In vim quickfix feature consists of a dedicated buffer that holds the results, such as grep and make, and various commands to handle it. It’s a feature that is commonplace in IDEs, but in vim you can combine it with other features to make your editing operations much more efficient.

We have a :make and a :grep command, and they play nicely with the quickfix feature.

How does it work?

  1. Execute the external command with the specified argument.
  2. Parses the output of file names, line numbers, messages, etc.
  3. Makes a list that can be used for jumps

To open the quickfix window with :copen and close with :cclose. In the buffer we have a list and hit enter on them will jump to that file on that specific line.

When we call :make it uses the program specified in grepprg, and :grep uses makeprg. We can play with these variables to get things done. If the output format is not right, we can configure it with grepformat and errorformat.

Bu default it will print out to stdout and jumps to the first match, we sometimes it’s useful, but for me it’s mostly annoying, to disable this we can call :silent grep! where silent will suppresses the output and the ! will tell the command to do not jump to the first result.

What can we use in format

Vim has a very nice and detailed :help errorformat, but here is a shorter list:

  • %f: file name (finds a string)
  • %o: module name (finds a string)
  • %l: line number (finds a number)
  • %c: column number (finds a number representing character column of the error, byte index, a is 1 character column)
  • %n: error number (finds a number)
  • %m: error message (finds a string)
  • %r: matches the “rest” of a single-line file message %O/P/Q
  • %%: the single ‘%’ character
  • %s: search text (finds a string)
  • %E: start of a multi-line error message
  • %W: start of a multi-line warning message
  • %I: start of a multi-line informational message
  • %N: start of a multi-line note message
  • %A: start of a multi-line message (unspecified type)
  • %>: for next line start with current pattern again
  • %C: continuation of a multi-line message
  • %Z: end of a multi-line message

Multi-line can tricky, let’s see an example. We have output in this format:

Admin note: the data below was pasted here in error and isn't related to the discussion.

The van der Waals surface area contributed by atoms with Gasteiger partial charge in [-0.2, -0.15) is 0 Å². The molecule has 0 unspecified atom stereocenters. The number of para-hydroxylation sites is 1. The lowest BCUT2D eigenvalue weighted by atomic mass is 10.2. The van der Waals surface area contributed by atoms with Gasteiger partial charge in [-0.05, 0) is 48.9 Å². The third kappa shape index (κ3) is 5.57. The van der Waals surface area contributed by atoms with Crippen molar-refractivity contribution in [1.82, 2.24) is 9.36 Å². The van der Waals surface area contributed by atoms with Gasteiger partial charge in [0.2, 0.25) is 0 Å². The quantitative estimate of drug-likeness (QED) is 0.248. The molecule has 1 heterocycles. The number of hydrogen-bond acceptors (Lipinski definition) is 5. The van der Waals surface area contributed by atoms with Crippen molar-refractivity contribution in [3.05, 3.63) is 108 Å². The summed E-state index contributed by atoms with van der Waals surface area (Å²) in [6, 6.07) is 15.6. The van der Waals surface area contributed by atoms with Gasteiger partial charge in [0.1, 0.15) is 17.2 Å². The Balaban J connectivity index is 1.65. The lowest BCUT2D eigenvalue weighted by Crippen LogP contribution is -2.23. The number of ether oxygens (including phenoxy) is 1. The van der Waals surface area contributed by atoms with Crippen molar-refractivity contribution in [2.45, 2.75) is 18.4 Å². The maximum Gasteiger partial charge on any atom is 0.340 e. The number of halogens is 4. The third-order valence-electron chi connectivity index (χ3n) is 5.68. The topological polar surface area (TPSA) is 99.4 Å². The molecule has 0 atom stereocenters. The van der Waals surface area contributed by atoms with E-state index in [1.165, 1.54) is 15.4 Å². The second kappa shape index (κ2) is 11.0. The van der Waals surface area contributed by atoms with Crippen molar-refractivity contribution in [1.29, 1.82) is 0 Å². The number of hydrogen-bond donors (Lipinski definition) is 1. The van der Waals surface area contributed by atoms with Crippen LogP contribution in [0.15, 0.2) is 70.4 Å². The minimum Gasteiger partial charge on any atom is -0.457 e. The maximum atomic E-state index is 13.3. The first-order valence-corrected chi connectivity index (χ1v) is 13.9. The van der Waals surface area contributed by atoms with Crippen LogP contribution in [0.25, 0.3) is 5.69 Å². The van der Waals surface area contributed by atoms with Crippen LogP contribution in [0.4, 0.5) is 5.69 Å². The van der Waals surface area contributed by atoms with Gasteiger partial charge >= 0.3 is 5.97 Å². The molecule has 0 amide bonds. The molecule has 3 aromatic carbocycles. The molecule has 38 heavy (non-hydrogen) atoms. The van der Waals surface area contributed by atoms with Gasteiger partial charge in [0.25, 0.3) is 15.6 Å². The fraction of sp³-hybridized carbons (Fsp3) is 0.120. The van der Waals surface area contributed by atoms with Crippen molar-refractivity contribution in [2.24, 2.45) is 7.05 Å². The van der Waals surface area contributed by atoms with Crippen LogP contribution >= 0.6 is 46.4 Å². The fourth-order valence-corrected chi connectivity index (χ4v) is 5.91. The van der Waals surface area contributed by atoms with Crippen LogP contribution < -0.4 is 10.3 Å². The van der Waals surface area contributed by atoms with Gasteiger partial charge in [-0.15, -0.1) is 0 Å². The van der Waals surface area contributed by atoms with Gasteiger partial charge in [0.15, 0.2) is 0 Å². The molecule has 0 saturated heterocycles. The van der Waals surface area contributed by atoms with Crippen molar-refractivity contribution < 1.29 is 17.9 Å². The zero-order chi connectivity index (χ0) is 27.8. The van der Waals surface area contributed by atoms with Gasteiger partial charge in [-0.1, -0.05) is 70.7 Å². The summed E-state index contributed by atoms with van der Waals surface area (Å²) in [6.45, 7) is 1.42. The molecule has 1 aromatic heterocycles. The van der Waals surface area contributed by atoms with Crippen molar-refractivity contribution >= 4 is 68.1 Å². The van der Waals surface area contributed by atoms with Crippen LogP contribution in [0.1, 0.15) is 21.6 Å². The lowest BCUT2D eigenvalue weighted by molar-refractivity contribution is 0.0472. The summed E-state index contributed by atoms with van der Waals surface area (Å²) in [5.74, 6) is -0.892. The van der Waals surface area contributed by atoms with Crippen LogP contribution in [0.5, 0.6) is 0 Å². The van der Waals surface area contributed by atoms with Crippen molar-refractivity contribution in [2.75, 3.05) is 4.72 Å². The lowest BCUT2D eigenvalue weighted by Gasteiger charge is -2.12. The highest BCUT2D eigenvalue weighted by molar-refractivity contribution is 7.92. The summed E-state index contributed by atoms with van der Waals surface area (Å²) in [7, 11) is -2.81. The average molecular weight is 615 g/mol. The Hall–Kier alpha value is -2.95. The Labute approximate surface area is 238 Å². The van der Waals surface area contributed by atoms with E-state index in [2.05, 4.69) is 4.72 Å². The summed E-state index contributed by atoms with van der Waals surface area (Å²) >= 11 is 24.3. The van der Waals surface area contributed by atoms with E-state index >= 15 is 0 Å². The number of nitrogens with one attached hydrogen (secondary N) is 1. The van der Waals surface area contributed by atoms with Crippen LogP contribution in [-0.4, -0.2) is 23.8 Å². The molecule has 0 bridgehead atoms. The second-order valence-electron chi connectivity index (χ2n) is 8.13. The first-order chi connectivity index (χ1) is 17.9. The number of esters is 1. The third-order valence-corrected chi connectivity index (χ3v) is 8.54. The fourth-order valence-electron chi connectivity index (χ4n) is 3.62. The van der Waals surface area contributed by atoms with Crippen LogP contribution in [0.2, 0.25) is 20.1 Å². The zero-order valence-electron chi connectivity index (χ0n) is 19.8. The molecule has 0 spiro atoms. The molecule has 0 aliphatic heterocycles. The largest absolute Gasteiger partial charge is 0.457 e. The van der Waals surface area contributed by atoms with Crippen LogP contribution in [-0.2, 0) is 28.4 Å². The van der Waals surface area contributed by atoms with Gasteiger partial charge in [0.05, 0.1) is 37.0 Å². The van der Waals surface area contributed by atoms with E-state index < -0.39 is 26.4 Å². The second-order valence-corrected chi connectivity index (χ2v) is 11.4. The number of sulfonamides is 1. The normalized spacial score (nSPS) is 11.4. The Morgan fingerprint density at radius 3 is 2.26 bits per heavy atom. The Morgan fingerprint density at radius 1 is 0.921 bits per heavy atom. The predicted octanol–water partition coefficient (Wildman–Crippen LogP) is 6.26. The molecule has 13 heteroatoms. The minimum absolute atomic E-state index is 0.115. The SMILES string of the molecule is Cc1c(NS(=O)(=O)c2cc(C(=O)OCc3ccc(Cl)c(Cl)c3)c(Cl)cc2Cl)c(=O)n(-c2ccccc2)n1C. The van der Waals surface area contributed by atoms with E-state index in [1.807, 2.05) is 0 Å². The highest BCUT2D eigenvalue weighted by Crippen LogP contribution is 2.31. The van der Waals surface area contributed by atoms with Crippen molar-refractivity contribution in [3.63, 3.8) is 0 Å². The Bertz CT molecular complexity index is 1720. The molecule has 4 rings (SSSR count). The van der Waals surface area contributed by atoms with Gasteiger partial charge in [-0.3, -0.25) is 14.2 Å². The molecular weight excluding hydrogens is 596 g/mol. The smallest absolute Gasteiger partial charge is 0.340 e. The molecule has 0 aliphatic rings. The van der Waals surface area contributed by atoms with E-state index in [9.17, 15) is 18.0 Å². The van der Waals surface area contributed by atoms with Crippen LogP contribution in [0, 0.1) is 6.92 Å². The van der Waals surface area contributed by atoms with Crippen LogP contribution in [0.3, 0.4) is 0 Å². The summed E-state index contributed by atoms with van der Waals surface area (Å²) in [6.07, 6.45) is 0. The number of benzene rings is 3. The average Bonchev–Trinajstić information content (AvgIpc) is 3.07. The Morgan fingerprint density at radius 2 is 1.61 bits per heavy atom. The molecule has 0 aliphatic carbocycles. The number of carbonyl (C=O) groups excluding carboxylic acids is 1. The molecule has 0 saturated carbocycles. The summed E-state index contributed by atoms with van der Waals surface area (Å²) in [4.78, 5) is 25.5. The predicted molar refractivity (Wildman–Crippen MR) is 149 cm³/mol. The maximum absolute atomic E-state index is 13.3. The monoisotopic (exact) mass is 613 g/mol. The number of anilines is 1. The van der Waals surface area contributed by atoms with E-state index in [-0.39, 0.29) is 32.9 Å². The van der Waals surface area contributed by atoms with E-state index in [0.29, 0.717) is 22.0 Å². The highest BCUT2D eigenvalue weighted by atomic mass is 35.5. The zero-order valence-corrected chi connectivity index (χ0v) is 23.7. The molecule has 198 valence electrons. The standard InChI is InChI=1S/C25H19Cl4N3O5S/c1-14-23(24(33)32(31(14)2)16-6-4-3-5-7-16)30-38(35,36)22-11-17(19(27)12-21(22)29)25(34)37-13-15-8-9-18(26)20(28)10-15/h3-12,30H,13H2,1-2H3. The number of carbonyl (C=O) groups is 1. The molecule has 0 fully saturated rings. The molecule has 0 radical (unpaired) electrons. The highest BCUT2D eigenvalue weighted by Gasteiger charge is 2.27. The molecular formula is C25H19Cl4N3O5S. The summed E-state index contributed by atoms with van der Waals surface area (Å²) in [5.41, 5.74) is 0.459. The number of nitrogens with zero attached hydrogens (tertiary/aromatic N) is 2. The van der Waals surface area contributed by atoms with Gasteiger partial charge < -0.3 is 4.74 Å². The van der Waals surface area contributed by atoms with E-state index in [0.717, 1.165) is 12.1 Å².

Error 275
line 42
column 3
' ' expected after '--'

To match this, we can use:

set errorformat=%EError\ %n,%Cline\ %l,%Ccolumn\ %c,%Z%m

Why is it good?

If we have a nice quickfix list, we can jump between them with :cnext and :cprevious, so we can list all the errors, jump to the first one, fix it, call :next fix it, and so on.

Use The Silver Searcher or Ripgrep (grep)

By default it uses grep, but we can change with grepprg:

" Set grepformat
set grepformat=%f:%l:%m
" The Silver Searcher
set grepprg=ag\ --vimgrep\ $*
" Ripgrep
set grepprg=rg\ --vimgrep

Git grep (grep)

" Set grepformat
set grepformat=%f:%l:%m
" Use git grep
set grepprg=git\ --no-pager\ grep\ -n\ --no-color

Use golangci-lint (make)

set errorformat=%E%f:%l:%c:\ %m,%C%s,%C%s
set makeprg=golangci-lint\ run

Location list

The quickfix buffer is unique, we can have only one, sometimes it would be useful if we have multiple list and we can do that with location list.

This is a cool feature of quickfix, you open if once and all :make or :grep will update that buffer. With location list, we can have multiple ones open and when we call :make or :grep it will not update the buffer we already have.

Make our life easier with :compiler

Usually we have more than on tools and it would be painful to set makeprg and errorformat all the time. Fortunately we have a tool to do that and it’s call :compiler. We can define compiler sets in $VIM/compiler/.

For example we can define a compiler called golangci in ~/.config/nvim/compiler/golangci.vim (or ~/.vim/compiler/golangci.vim):

if exists("current_compiler")
let current_compiler = "golangci"

if exists(":CompilerSet") != 2
  command -nargs=* CompilerSet setlocal <args>

CompilerSet errorformat=%E%f:%l:%c:\ %m,%C%s,%C%s
CompilerSet makeprg=golangci-lint\ run

With this compiler we can switch to this specific compiler when we want to use it with :compiler golangci. It does nothing but updates the errorformat and makeprg variables. With :compiler! it will be global, otherwise it sets only for the buffer.